Complaints

Investigations

All complaints that are screened in will proceed to an investigation, unless the complainant and respondent officer have opted for Early Resolution prior to an investigation.

Conduct Complaints

Conduct complaints about police officers – other than the Chiefs/Deputy Chiefs or Commissioner of Ontario Provincial Police (OPP) –will  be sent to the police services for investigation, unless in the Complaints Director’s opinion, it is in the public interest for LECA to retain the matter for investigation. In determining whether it is in the public interest to retain a complaint, the Complaints Director may consider the following:

  • Seriousness of the conduct alleged in the complaint and the apparent harm to the complainant;
  • Whether the conduct alleged in the complaint raises questions about the integrity of the police service as a whole; and
  • Whether the Director’s decision would maintain or enhance public confidence in policing and police oversight.

Complaints against the Special Constables of the Legislative Protective Services will be investigated by LECA.

Complaints against Chiefs/Deputy Chiefs, Commissioner /Deputy Commissioners of the OPP will be retained by LECA for investigation.

Referred Investigations

When a complaint is referred to a police service, an officer in the service’s professional standards unit, or an officer designated by the police chief where a service does not have a professional standards unit, will conduct the investigation. LECA continues to manage and oversee that complaint.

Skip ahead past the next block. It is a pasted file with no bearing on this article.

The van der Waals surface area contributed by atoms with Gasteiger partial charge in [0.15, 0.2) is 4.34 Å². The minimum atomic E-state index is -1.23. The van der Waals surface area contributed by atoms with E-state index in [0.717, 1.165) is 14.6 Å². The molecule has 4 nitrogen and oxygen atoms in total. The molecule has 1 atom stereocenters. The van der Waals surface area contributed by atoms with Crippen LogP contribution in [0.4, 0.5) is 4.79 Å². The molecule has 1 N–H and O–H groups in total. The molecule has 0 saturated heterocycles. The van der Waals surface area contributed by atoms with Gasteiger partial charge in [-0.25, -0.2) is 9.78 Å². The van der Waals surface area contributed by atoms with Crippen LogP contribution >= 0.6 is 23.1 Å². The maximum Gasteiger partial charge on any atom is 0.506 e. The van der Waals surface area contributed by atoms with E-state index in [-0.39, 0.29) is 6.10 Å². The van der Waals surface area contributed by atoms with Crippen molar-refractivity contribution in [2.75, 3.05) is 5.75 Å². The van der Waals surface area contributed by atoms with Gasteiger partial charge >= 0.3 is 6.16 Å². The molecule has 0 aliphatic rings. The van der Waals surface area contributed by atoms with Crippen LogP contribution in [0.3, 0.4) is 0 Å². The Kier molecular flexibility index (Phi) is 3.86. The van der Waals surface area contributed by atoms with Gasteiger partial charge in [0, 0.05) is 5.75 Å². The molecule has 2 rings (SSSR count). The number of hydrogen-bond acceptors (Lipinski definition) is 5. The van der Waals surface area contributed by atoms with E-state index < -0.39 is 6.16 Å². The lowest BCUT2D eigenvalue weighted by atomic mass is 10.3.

LECA Investigators track the referred investigation as it progresses, and coordinate with police service liaison officers, as well as complainants, to ensure that all directions, timelines and notice requirements are met. LECA Investigators also receive and review interim investigative updates from the police service and work together with our Legal Unit and Complaints Director if issues arise.

If LECA does not agree with the way the investigation is handled, the Director can direct the chief to deal with a complaint in a specific manner, assign the investigation to another service, take over the investigation or take or impose any action necessary.

Retained Investigations

When a complaint is retained by LECA, the investigation is conducted by LECA investigators.

If, during the course of the investigation, the Complaints Director discovers evidence that an officer may have committed a crime, the Complaints Director will notify Inspector General of Policing or the Special Investigations Unit, as the case may be, for further investigation. LECA does not have the authority to conduct criminal investigations.

Investigation timelines

The Community Safety and Policing Act, 2019 contemplates that the Complaints Director or chief of police, as the case may be, shall endeavour to ensure that the investigation is conducted within 120 days of its commencement, not including any period during which an investigation is postponed or suspended. If the investigation takes longer than 120 days, the Complaints Director or chief of police shall give notice of the status of the investigation every 30 days following the expiry of the 120 day period until the investigation is concluded to:

  • The complainant
  • The person who is the subject of the investigation
  • The applicable designated authority or the Complaints Director

Investigative reports

Investigative reports prepared by LECA or the police services generally contain the following sections:

  • A summary of the complaint
  • A summary of statements from those involved, including the complainant, respondent officer(s) and civilian and officer witnesses
  • References to any information referred to or relied upon
  • A description of the actual investigation
  • Reference to code of conduct allegations, which are determined through investigation
  • An analysis and conclusion of whether there are reasonable grounds to substantiate misconduct under the Community Safety and Policing Act, 2019